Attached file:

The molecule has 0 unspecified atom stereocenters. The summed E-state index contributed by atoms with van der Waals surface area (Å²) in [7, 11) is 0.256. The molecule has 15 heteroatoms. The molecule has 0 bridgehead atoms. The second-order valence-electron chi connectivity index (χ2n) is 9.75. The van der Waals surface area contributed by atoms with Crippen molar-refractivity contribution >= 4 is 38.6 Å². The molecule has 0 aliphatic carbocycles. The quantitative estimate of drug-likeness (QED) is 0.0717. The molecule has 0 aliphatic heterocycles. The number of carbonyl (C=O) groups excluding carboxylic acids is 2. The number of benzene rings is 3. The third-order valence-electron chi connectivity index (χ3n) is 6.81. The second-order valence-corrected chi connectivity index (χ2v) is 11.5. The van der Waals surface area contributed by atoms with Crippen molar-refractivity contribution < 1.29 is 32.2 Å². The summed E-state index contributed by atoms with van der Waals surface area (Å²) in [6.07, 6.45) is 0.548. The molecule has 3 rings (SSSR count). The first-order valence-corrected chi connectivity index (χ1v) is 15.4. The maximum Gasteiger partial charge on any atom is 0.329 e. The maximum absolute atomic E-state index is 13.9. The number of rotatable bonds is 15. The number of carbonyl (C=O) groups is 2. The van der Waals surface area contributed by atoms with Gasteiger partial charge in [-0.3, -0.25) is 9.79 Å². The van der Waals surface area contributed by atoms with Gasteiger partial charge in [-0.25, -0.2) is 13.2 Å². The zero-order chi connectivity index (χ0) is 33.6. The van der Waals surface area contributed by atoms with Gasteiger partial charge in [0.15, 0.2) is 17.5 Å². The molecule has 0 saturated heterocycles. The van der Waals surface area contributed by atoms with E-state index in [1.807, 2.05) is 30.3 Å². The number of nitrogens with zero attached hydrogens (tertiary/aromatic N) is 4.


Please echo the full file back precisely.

The molecule has 0 unspecified atom stereocenters. The summed E-state index contributed by atoms with van der Waals surface area (Å²) in [7, 11) is 0.256. The molecule has 15 heteroatoms. The molecule has 0 bridgehead atoms. The second-order valence-electron chi connectivity index (χ2n) is 9.75. The van der Waals surface area contributed by atoms with Crippen molar-refractivity contribution >= 4 is 38.6 Å². The molecule has 0 aliphatic carbocycles. The quantitative estimate of drug-likeness (QED) is 0.0717. The molecule has 0 aliphatic heterocycles. The number of carbonyl (C=O) groups excluding carboxylic acids is 2. The number of benzene rings is 3. The third-order valence-electron chi connectivity index (χ3n) is 6.81. The second-order valence-corrected chi connectivity index (χ2v) is 11.5. The van der Waals surface area contributed by atoms with Crippen molar-refractivity contribution < 1.29 is 32.2 Å². The summed E-state index contributed by atoms with van der Waals surface area (Å²) in [6.07, 6.45) is 0.548. The molecule has 3 rings (SSSR count). The first-order valence-corrected chi connectivity index (χ1v) is 15.4. The maximum Gasteiger partial charge on any atom is 0.329 e. The maximum absolute atomic E-state index is 13.9. The number of rotatable bonds is 15. The number of carbonyl (C=O) groups is 2. The van der Waals surface area contributed by atoms with Gasteiger partial charge in [-0.3, -0.25) is 9.79 Å². The van der Waals surface area contributed by atoms with Gasteiger partial charge in [-0.25, -0.2) is 13.2 Å². The zero-order chi connectivity index (χ0) is 33.6. The van der Waals surface area contributed by atoms with Gasteiger partial charge in [0.15, 0.2) is 17.5 Å². The molecule has 0 saturated heterocycles. The van der Waals surface area contributed by atoms with E-state index in [1.807, 2.05) is 30.3 Å². The number of nitrogens with zero attached hydrogens (tertiary/aromatic N) is 4.